This theory stipulates that there are several different types or levels of learning. The significance of these classifications is that each different type requires different types of instruction. Gagne identifies five major categories of learning: verbal information, intellectual skills, cognitive strategies, motor skills and attitudes. Different internal and external conditions are necessary for each type of learning. For example, for cognitive strategies to be learned, there must be a chance to practice developing new solutions to problems; to learn attitudes, the learner must be exposed to a credible role model or persuasive arguments.
Gagne suggests that learning tasks for intellectual skills can be organized in a hierarchy according to complexity: stimulus recognition, response generation, procedure following, use of terminology, discriminations, concept formation, rule application, and problem solving. The primary significance of the hierarchy is to identify prerequisites that should be completed to facilitate learning at each level. Prerequisites are identified by doing a task analysis of a learning/training task. Learning hierarchies provide a basis for the sequencing of instruction.
In addition, the theory outlines nine instructional events and corresponding cognitive processes:
(1) gaining attention (reception)
(2) informing learners of the objective (expectancy)
(3) stimulating recall of prior learning (retrieval)
(4) presenting the stimulus (selective perception)
(5) providing learning guidance (semantic encoding)
(6) eliciting performance (responding)
(7) providing feedback (reinforcement)
(8) assessing performance (retrieval)
(9) enhancing retention and transfer (generalization).
These events should satisfy or provide the necessary conditions for learning and serve as the basis for designing instruction and selecting appropriate media (Gagne, Briggs & Wager, 1992).
While Gagne’s theoretical framework covers all aspects of learning, the focus of the theory is on intellectual skills. The theory has been applied to the design of instruction in all domains (Gagner & Driscoll, 1988). In its original formulation (Gagne, 1 962), special attention was given to military training settings. Gagne (1987) addresses the role of instructional technology in learning.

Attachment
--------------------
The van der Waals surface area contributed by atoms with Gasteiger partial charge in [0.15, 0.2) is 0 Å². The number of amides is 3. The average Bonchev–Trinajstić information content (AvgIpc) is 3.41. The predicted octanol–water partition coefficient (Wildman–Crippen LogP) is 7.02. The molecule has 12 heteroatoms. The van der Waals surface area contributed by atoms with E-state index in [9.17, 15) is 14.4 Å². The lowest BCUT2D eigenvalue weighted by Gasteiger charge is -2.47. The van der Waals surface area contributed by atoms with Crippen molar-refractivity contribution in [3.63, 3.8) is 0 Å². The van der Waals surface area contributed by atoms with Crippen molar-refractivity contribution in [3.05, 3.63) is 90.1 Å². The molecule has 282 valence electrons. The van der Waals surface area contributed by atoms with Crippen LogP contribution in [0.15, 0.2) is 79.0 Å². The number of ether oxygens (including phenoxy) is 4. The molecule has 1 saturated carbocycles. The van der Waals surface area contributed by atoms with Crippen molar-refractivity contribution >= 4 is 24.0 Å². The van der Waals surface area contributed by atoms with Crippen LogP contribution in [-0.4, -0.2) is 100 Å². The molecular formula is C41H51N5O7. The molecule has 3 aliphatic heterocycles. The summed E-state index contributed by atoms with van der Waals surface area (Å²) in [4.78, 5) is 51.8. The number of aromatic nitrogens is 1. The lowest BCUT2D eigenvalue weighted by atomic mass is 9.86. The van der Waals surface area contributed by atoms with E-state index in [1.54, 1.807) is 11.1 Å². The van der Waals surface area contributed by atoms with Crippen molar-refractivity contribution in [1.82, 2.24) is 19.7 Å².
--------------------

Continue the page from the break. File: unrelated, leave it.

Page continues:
The following example illustrates a teaching sequence corresponding to the nine instructional events for the objective, Recognize an equilateral triangle:
1. Gain attention – show variety of computer generated triangles
2. Identify objective – pose question: “What is an equilateral triangle?”
3. Recall prior learning – review definitions of triangles
4. Present stimulus – give definition of equilateral triangle
5. Guide learning- show example of how to create equilateral
6. Elicit per formance – ask students to create 5 different examples
7. Provide feedback – check all examples as correct/incorrect
8. Assess performance- provide scores and remediation
9. Enhance retention/transfer – show pictures of objects and ask students to identify equilaterals
Gagne (1985, chapter 12) provides examples of events for each category of learning outcomes.
- Different instruction is required for different learning outcomes.
- Events of learning operate on the learner in ways that constitute the conditions of learning.
- The specific operations that constitute instructional events are different for each different type of learning outcome.
- Learning hierarchies define what intellectual skills are to be learned and a sequence of instruction.
Gagne, R. (1962). Military training and principles of learning. American Psychologist, 17, 263-276.
Gagne, R. (1985). The Conditions of Learning (4th.). New York: Holt, Rinehart & Winston.
Gagne, R. (1987). Instructional Technology Foundations. Hillsdale, NJ: Lawrence Erlbaum Assoc.
Gagne, R. & Driscoll, M. (1988). Essentials of Learning for Instruction (2nd Ed.). Englewood Cliffs, NJ: Prentice-Hall.
Gagne, R., Briggs, L. & Wager, W. (1992). Principles of Instructional Design (4th Ed.). Fort Worth, TX: HBJ College Publishers.
Relevant Web Sites
The following web sites provide further information about Gagne and his work